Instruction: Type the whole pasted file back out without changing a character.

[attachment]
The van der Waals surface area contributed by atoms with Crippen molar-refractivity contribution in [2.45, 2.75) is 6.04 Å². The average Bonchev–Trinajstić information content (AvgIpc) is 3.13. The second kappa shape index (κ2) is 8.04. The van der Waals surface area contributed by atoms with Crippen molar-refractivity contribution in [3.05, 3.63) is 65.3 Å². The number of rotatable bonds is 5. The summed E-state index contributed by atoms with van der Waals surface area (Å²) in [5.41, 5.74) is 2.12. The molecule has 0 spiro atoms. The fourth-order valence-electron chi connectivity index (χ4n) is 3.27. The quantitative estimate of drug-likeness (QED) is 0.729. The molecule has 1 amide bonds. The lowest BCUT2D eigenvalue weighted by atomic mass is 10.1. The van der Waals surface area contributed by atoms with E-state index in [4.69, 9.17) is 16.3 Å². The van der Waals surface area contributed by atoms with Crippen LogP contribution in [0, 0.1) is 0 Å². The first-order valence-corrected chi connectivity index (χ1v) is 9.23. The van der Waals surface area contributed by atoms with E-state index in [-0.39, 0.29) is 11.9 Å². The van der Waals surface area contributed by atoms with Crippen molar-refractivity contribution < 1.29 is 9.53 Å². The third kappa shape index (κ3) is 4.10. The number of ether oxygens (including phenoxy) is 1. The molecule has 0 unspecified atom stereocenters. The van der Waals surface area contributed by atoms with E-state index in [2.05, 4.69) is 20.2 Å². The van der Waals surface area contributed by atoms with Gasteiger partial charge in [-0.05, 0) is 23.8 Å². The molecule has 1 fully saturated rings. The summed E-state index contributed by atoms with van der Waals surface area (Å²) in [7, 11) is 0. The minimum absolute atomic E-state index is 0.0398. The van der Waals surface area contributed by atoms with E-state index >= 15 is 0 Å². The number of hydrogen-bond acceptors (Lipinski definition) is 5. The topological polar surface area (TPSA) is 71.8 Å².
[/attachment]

The van der Waals surface area contributed by atoms with Crippen molar-refractivity contribution in [2.45, 2.75) is 6.04 Å². The average Bonchev–Trinajstić information content (AvgIpc) is 3.13. The second kappa shape index (κ2) is 8.04. The van der Waals surface area contributed by atoms with Crippen molar-refractivity contribution in [3.05, 3.63) is 65.3 Å². The number of rotatable bonds is 5. The summed E-state index contributed by atoms with van der Waals surface area (Å²) in [5.41, 5.74) is 2.12. The molecule has 0 spiro atoms. The fourth-order valence-electron chi connectivity index (χ4n) is 3.27. The quantitative estimate of drug-likeness (QED) is 0.729. The molecule has 1 amide bonds. The lowest BCUT2D eigenvalue weighted by atomic mass is 10.1. The van der Waals surface area contributed by atoms with E-state index in [4.69, 9.17) is 16.3 Å². The van der Waals surface area contributed by atoms with Crippen LogP contribution in [0, 0.1) is 0 Å². The first-order valence-corrected chi connectivity index (χ1v) is 9.23. The van der Waals surface area contributed by atoms with E-state index in [-0.39, 0.29) is 11.9 Å². The van der Waals surface area contributed by atoms with Crippen molar-refractivity contribution < 1.29 is 9.53 Å². The third kappa shape index (κ3) is 4.10. The number of ether oxygens (including phenoxy) is 1. The molecule has 0 unspecified atom stereocenters. The van der Waals surface area contributed by atoms with E-state index in [2.05, 4.69) is 20.2 Å². The van der Waals surface area contributed by atoms with Gasteiger partial charge in [-0.05, 0) is 23.8 Å². The molecule has 1 fully saturated rings. The summed E-state index contributed by atoms with van der Waals surface area (Å²) in [7, 11) is 0. The minimum absolute atomic E-state index is 0.0398. The van der Waals surface area contributed by atoms with E-state index >= 15 is 0 Å². The number of hydrogen-bond acceptors (Lipinski definition) is 5. The topological polar surface area (TPSA) is 71.8 Å².